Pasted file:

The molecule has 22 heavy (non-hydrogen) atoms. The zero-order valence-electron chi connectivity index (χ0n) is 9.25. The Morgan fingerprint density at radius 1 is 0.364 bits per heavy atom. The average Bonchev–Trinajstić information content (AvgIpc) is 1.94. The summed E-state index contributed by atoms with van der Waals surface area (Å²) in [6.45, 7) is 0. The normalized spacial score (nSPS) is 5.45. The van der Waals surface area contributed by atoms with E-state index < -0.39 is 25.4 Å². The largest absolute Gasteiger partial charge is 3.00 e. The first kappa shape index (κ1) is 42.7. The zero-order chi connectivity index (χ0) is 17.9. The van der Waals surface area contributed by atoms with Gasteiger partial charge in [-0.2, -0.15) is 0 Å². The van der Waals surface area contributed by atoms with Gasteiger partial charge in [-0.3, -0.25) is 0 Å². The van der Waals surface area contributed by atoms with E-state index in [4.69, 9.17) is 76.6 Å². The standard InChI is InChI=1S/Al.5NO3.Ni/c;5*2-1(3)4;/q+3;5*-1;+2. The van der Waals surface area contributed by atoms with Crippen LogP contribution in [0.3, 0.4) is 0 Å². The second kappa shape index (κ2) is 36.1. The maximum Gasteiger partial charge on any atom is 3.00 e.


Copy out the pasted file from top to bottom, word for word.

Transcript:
The molecule has 22 heavy (non-hydrogen) atoms. The zero-order valence-electron chi connectivity index (χ0n) is 9.25. The Morgan fingerprint density at radius 1 is 0.364 bits per heavy atom. The average Bonchev–Trinajstić information content (AvgIpc) is 1.94. The summed E-state index contributed by atoms with van der Waals surface area (Å²) in [6.45, 7) is 0. The normalized spacial score (nSPS) is 5.45. The van der Waals surface area contributed by atoms with E-state index < -0.39 is 25.4 Å². The largest absolute Gasteiger partial charge is 3.00 e. The first kappa shape index (κ1) is 42.7. The zero-order chi connectivity index (χ0) is 17.9. The van der Waals surface area contributed by atoms with Gasteiger partial charge in [-0.2, -0.15) is 0 Å². The van der Waals surface area contributed by atoms with Gasteiger partial charge in [-0.3, -0.25) is 0 Å². The van der Waals surface area contributed by atoms with E-state index in [4.69, 9.17) is 76.6 Å². The standard InChI is InChI=1S/Al.5NO3.Ni/c;5*2-1(3)4;/q+3;5*-1;+2. The van der Waals surface area contributed by atoms with Crippen LogP contribution in [0.3, 0.4) is 0 Å². The second kappa shape index (κ2) is 36.1. The maximum Gasteiger partial charge on any atom is 3.00 e.